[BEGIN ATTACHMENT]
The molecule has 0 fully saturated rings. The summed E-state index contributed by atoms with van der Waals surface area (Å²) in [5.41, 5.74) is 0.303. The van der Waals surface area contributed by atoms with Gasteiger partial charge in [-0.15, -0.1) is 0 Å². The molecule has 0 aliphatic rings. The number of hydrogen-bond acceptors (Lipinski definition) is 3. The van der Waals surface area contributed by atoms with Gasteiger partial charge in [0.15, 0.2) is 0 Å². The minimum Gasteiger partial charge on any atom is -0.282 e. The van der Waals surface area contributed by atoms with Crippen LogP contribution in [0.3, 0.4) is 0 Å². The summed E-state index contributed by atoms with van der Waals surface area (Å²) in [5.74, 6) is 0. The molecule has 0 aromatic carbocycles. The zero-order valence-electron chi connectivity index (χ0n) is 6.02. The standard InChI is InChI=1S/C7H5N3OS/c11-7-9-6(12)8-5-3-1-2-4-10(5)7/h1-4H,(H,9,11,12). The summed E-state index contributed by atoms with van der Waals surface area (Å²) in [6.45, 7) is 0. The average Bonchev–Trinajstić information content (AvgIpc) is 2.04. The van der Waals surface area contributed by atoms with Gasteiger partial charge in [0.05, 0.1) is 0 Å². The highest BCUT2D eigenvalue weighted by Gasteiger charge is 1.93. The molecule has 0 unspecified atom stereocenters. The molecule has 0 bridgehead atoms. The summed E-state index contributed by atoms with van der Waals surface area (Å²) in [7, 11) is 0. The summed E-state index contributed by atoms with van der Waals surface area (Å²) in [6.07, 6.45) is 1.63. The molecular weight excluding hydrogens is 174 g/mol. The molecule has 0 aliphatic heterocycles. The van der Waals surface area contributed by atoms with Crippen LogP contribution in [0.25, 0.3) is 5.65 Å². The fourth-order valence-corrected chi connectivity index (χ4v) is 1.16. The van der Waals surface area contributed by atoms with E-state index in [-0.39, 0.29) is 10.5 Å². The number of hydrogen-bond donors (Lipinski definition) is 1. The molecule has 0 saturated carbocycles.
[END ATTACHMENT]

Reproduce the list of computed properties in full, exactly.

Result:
The molecule has 0 fully saturated rings. The summed E-state index contributed by atoms with van der Waals surface area (Å²) in [5.41, 5.74) is 0.303. The van der Waals surface area contributed by atoms with Gasteiger partial charge in [-0.15, -0.1) is 0 Å². The molecule has 0 aliphatic rings. The number of hydrogen-bond acceptors (Lipinski definition) is 3. The van der Waals surface area contributed by atoms with Gasteiger partial charge in [0.15, 0.2) is 0 Å². The minimum Gasteiger partial charge on any atom is -0.282 e. The van der Waals surface area contributed by atoms with Crippen LogP contribution in [0.3, 0.4) is 0 Å². The summed E-state index contributed by atoms with van der Waals surface area (Å²) in [5.74, 6) is 0. The molecule has 0 aromatic carbocycles. The zero-order valence-electron chi connectivity index (χ0n) is 6.02. The standard InChI is InChI=1S/C7H5N3OS/c11-7-9-6(12)8-5-3-1-2-4-10(5)7/h1-4H,(H,9,11,12). The summed E-state index contributed by atoms with van der Waals surface area (Å²) in [6.45, 7) is 0. The average Bonchev–Trinajstić information content (AvgIpc) is 2.04. The van der Waals surface area contributed by atoms with Gasteiger partial charge in [0.05, 0.1) is 0 Å². The highest BCUT2D eigenvalue weighted by Gasteiger charge is 1.93. The molecule has 0 unspecified atom stereocenters. The molecule has 0 bridgehead atoms. The summed E-state index contributed by atoms with van der Waals surface area (Å²) in [7, 11) is 0. The summed E-state index contributed by atoms with van der Waals surface area (Å²) in [6.07, 6.45) is 1.63. The molecular weight excluding hydrogens is 174 g/mol. The molecule has 0 aliphatic heterocycles. The van der Waals surface area contributed by atoms with Crippen LogP contribution in [0.25, 0.3) is 5.65 Å². The fourth-order valence-corrected chi connectivity index (χ4v) is 1.16. The van der Waals surface area contributed by atoms with E-state index in [-0.39, 0.29) is 10.5 Å². The number of hydrogen-bond donors (Lipinski definition) is 1. The molecule has 0 saturated carbocycles.